natural deduction metalanguage, practical foundations
type theory (dependent, intensional, observational type theory, homotopy type theory)
computational trinitarianism = propositions as types +programs as proofs +relation type theory/category theory
basic constructions:
strong axioms
A pure type system is an explicitly typed lambda calculus using dependent product as the type of lambda expressions: the basic idea is that
implies
In other words a pure type system is
a system of natural deduction;
for dependent types;
and with (only) the dependent product type formation rule specified.
A pure type system is defined by
a set $S$ of sorts, all of which are constants,
a set $A$ of axioms of the form $c : s$ with $c$ a constant and $s$ a sort,
a set $R \hookrightarrow S \times S \times S$ of relations: triples $(s_{1}, s_{2}, s_{3})$ of sorts.
Relations $(s_{1}, s_{2}, s_{2})$ are abbreviated as $(s_{1}, s_{2})$.
These relations will appear in the type formation rule for dependent product types below. They will say that for a type of sort $s_2$ depending on a type of sort $s_1$ its dependent product is a type of sort $s_3$.
In fact all such triples appearing in the following have $s_2 = s_3$. So we can just as well regard them as binary relations $R \hookrightarrow S\times S$ (rather than ternary ones).
From the above input data we derive the following
The terms of a pure type system are the following (recursive definition):
Here $x$ is a variable and $A$, $B$ are terms. The operators $\lambda$ and $\prod$ bind the variable $x$.
The typing of terms is inductively defined by the following rules.
A typing is of the form
meaning that the types of the variables declared on the left induces the term $A$ has type $B$. Note that types are also terms.
The order of variable declarations is significant: the declaration $x_{i} : A_{i}$ may depend on declarations to its left.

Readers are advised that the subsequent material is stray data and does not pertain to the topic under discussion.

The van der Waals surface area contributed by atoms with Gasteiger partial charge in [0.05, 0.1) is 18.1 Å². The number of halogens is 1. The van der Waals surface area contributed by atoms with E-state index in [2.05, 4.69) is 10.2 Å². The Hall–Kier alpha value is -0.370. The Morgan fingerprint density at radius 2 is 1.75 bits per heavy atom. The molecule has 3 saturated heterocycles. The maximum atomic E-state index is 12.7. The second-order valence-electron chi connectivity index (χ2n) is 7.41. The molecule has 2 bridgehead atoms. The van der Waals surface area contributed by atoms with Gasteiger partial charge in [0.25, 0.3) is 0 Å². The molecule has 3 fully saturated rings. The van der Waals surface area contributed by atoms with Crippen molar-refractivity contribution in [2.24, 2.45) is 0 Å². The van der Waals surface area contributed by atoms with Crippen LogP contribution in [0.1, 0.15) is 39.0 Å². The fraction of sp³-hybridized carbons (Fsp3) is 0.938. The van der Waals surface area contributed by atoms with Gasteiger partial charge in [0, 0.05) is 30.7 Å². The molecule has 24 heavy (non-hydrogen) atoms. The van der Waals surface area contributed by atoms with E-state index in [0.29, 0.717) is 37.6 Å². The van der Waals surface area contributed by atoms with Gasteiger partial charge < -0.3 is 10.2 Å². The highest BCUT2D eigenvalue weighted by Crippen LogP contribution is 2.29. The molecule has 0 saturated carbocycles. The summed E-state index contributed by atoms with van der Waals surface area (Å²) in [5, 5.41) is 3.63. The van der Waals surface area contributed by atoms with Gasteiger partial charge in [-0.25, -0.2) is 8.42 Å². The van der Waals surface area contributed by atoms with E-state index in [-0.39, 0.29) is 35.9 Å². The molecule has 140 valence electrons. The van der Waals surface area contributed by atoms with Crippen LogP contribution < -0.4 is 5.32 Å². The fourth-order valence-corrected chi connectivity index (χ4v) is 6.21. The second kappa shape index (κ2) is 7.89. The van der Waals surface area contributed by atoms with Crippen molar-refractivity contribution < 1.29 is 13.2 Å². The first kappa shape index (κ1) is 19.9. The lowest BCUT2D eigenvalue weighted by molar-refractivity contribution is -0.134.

The natural deduction rules are defined to be the following, for all $s \in S$ and where $x$ ranges over the set of variables.
name | rule | condition |
---|---|---|
(axioms) | $\Gamma \vdash c : s$ | if $(c : s)$ is an axiom; |
(start) | $\frac{\Gamma \vdash A:s}{\Gamma, x : A \vdash x : A}$ | if $x \notin \Gamma$ |
(weakening) | $\frac{\Gamma \vdash A:B; \quad \Gamma \vdash C:s}{\Gamma, x : C \vdash A : B}$ | if $x \notin \Gamma$ |
(product) | $\frac{\Gamma \vdash A : s_{1}; \quad \Gamma x:A \vdash B : s_{2}}{\Gamma \vdash (\prod x:A . B) : s_{3}}$ | if $(s_{1}, s_{2}. s_{3}) \in R$; |
(application) | $\frac{\Gamma \vdash F : (\prod x:A . B); \quad \Gamma \vdash a : A}{\Gamma \vdash Fa : B [x := a]}$ | |
(abstraction) | $\frac{\Gamma, x:A \vdash b : B; \quad \Gamma \vdash (\prod x:A . B) : s}{\Gamma \vdash (\lambda x:A:b) : (\prod x:A:B)}$ | |
(conversion) | $\frac{\Gamma \vdash A : B; \quad \Gamma \vdash B' : s; \quad B =_{\beta} B'}{\Gamma \vdash A : B'}$ |
The lambda cube consists of eight systems arranged in a cube. The most expressive is given by the following choice of sorts, axioms and relations:
symbol | actual value |
---|---|
$S =$ | $\{\ast, \square\}$ |
$A =$ | $\{(\ast : \square)\}$ |
$R =$ | $\{(\ast, \ast), (\ast, \square), (\square, \ast), (\square, \square)\}$ |
(Here $\{\ast, \Box\}$ denotes the 2-element set.)
The other systems omit some of the last three relations. Some specific systems are the following:
name | $(\ast, \ast)$ | $(\ast, \square)$ | $(\square, \ast)$ | $(\square, \square)$ |
---|---|---|---|---|
$\lambda\rightarrow$ simply typed lambda calculus | yes | |||
${\lambda}P$ logical framework | yes | yes | ||
$\lambda2$ system F? | yes | yes | ||
$\lambda\underline{\omega}$ | yes | yes | ||
${\lambda}C$ calculus of constructions | yes | yes | yes | yes |
For instance for the calculus of constructions we have
$* =$ Prop, the type of propositions
$\Box =$ Type, the type of types.
The single axiom $* \colon \Box$ hence says that $Prop \colon Type$, hence that Prop is a type.
The relations express the usual rule for dependent product type:
a dependent product over a generic dependent type is itself some type;
but if the dependent product is over a proposition then it is in fact itself a proposition, namely the universal quantification of the given definition.
The most permissive pure type system:
symbol | actual value |
---|---|
$S =$ | $\{\ast\}$ |
$A =$ | $\{(\ast : \ast)\}$ |
$R =$ | $\{(\ast, \ast)\}$ |
But there is an example with even non-circular system of axioms:
symbol | actual value |
---|---|
$S =$ | $\{ \ast, \square, \triangle\}$ |
$A =$ | $\{(\ast : \square), (\square : \triangle)\}$ |
$R =$ | $\{(\ast, \ast), (\square, \ast), (\square, \square), (\triangle, \square)\}$ |
The calculus of inductive constructions can be formulated as a particular pure type system (with a hierarchy of type of types) augmented by rules for introducing inductive types.
A quick survey is in